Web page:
This afternoon, around the fire, the atmosphere is joyful. Yet everyone knows the risks of crossing the border illegally and being arrested by the Croatian police.
'We won't let you go unless you hit him'
All the migrants interviewed describe the brutality of the Croatian police officers in the same way: "They strip us naked", "they steal our phones and our money", "they hit us", "we are sent back to Bosnia wearing only our boxers".
Mohammed recounts more episodes of violent arrests.
"Two policemen each held one of my arms, while a third one, behind me, beat me with his baton", he describes. The young man says he had bruises on his legs and back for more than two weeks. On another occasion, the Algerian was forced to hit the friend who was with him. "The policemen told me, 'we won't let you go unless you hit him'. Around the fire, there is silence. Mohammed will not say whether he hit his friend.
Abdul Rahmane, on the other hand, took photos of his body covered in bruises after he was expelled by Croatian police officers to prove that he had suffered violence. The 17-year-old Bangladeshi has been in Bosnia for eight months. Despite five unsuccessful attempts to cross the border, he is not discouraged. "Right now it's too cold, but I'll try again in five days," he says.
In Velika Kledusa, as in Bihac, the association No Name Kitchen documents police violence at the Croatian border and participates in the Border Violence Monitoring Network. In October 2020, this organization published a damning report on the violence perpetrated by the Croatian police on migrants. Several cases of sexual violence were recorded.
In reaction, the European Commissioner for Internal Affairs, Ylva Johansson, said she "takes these accusations very seriously". She had already called on the Croatian government to carry out a "thorough investigation" into the violence after the publication of a report by Amnesty International in June 2020. For its part, Zagreb continues to reject any accusations of police violence at the border.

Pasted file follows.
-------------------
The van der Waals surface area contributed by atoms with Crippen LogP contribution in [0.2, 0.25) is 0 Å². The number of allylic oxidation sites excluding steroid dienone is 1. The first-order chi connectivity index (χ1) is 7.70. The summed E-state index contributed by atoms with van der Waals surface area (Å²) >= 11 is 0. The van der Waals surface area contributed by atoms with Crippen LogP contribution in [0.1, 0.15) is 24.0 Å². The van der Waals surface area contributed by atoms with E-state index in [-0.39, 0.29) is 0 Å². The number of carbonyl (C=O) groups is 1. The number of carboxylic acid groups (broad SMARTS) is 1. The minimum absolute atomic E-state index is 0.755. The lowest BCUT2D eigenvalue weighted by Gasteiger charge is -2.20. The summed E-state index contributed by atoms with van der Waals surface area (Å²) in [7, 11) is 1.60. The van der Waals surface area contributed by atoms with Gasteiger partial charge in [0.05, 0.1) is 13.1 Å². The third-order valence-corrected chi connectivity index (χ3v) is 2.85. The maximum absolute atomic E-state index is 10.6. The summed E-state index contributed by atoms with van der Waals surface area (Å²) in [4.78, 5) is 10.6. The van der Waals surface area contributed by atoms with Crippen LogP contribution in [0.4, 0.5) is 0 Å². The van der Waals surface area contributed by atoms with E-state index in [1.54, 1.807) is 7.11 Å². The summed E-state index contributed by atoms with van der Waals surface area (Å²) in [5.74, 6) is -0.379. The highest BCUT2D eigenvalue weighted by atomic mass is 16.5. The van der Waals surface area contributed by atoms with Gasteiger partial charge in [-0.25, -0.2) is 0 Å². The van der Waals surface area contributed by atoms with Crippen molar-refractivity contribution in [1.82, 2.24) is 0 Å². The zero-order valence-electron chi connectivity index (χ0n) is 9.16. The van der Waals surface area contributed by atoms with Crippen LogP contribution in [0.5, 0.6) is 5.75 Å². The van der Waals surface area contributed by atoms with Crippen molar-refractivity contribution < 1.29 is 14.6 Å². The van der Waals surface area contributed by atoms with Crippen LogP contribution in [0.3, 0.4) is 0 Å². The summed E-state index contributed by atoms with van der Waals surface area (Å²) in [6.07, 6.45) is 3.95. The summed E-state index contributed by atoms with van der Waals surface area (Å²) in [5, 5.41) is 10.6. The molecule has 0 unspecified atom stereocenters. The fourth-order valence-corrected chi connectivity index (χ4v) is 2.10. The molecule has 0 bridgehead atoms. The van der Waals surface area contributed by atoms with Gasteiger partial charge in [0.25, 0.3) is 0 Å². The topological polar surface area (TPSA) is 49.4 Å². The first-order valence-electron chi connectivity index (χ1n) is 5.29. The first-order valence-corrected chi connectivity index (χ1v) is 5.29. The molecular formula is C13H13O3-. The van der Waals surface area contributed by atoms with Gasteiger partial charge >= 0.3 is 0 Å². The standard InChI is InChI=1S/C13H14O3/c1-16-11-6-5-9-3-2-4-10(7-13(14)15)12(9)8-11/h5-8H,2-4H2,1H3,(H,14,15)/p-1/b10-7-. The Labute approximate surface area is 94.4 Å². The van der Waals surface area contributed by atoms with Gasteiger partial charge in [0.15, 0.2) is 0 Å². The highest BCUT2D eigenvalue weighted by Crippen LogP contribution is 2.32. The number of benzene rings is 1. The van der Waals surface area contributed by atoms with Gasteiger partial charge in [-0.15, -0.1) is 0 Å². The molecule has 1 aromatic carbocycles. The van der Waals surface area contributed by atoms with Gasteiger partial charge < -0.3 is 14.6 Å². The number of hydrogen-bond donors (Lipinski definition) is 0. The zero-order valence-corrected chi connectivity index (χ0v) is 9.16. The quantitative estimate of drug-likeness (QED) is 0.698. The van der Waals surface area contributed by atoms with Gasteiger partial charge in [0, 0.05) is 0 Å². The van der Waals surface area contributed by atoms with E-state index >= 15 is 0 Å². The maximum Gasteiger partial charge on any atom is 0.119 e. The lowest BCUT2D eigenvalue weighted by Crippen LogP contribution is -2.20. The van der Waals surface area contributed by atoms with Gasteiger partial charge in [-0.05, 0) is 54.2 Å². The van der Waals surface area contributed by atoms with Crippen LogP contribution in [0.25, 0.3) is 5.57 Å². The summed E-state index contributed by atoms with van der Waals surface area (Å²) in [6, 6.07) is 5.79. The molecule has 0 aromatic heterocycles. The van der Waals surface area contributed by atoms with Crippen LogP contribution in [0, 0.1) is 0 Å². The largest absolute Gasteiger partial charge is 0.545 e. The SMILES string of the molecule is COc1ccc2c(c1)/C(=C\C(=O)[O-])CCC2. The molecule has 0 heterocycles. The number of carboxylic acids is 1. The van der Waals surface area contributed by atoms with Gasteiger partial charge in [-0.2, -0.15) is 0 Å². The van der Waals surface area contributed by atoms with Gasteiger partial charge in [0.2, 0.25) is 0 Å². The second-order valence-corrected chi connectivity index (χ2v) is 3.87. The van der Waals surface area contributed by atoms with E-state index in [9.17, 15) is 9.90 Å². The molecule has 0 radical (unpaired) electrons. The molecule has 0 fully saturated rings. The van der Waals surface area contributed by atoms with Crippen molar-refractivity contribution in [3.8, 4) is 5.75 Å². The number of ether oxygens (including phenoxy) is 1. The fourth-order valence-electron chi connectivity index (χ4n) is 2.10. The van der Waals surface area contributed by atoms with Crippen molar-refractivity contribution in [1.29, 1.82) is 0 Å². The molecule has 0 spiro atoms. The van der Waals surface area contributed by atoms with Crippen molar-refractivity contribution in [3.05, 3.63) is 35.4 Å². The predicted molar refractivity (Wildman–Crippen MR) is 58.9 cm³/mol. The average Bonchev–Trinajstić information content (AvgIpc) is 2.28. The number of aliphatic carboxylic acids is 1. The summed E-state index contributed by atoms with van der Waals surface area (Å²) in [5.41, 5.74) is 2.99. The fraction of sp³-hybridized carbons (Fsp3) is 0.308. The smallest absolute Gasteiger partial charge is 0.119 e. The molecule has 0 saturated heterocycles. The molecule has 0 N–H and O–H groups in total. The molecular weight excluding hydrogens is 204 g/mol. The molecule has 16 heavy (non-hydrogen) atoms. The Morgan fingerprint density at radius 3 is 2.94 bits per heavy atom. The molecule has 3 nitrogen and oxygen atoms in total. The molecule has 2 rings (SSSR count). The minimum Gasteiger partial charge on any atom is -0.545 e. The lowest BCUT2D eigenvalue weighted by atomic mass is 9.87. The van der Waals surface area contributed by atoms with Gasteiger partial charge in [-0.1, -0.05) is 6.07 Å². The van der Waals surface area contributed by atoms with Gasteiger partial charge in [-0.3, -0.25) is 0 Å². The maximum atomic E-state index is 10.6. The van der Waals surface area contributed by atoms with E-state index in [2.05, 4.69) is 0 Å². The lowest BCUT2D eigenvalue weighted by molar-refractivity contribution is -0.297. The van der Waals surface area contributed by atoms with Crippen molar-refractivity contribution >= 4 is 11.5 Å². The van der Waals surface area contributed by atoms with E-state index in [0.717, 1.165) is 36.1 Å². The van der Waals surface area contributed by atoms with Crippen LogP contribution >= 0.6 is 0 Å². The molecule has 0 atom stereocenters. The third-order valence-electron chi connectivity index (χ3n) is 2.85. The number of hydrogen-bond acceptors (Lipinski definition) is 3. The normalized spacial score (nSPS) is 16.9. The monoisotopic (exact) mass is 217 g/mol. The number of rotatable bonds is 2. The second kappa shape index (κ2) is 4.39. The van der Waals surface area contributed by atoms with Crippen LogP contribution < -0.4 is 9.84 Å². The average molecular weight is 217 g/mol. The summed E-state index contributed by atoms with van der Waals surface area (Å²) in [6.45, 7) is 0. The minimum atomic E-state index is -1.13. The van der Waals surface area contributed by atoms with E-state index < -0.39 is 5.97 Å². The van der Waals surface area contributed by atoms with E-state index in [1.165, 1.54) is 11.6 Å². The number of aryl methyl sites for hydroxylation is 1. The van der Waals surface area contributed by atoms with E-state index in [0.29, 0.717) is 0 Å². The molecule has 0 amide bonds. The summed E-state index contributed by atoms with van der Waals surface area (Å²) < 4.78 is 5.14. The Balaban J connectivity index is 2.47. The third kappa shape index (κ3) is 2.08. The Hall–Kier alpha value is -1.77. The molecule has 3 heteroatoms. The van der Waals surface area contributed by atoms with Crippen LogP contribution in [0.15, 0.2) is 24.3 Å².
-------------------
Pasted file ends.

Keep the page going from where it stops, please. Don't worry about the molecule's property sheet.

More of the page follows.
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Clothes and shoes
This violence is accompanied by the systematic theft of the migrants' clothes and sleeping bags. To try to protect them from the cold, No Name Kitchen distributes warm clothes, shoes and sleeping bags. These precious goods are stored on the floors of the house that serves as the headquarters of the association's members.
"The refugees always need trousers and shoes because they are always on the move," explains Merit Kohlstedt, a volunteer at the association. "Recently, we have also received more children's clothes because we are seeing more and more families."
The shelf where the sleeping bags are stored is partly empty. Only the thicker ones remain. "These are warmer but they are also much heavier. We distribute the smaller ones the most because they are light," says the young woman from Germany.
For the migrants in Velika Kledusa, almost as many sleeping bags are needed as there are crossing attempts. In other words, a lot. This is because here, the question of giving up does not arise. "We have spent so much to get here. Our fathers sold their cows, their houses. It would make no sense to go back," says a group of three Afghans we meet in the "Bengali Jungle".
In the squat of the old factory, a bespectacled Algerian smiles: "When you've reached this point, there's no turning back."
By Julia Dumont, reporting for InfoMigrants from Bosnia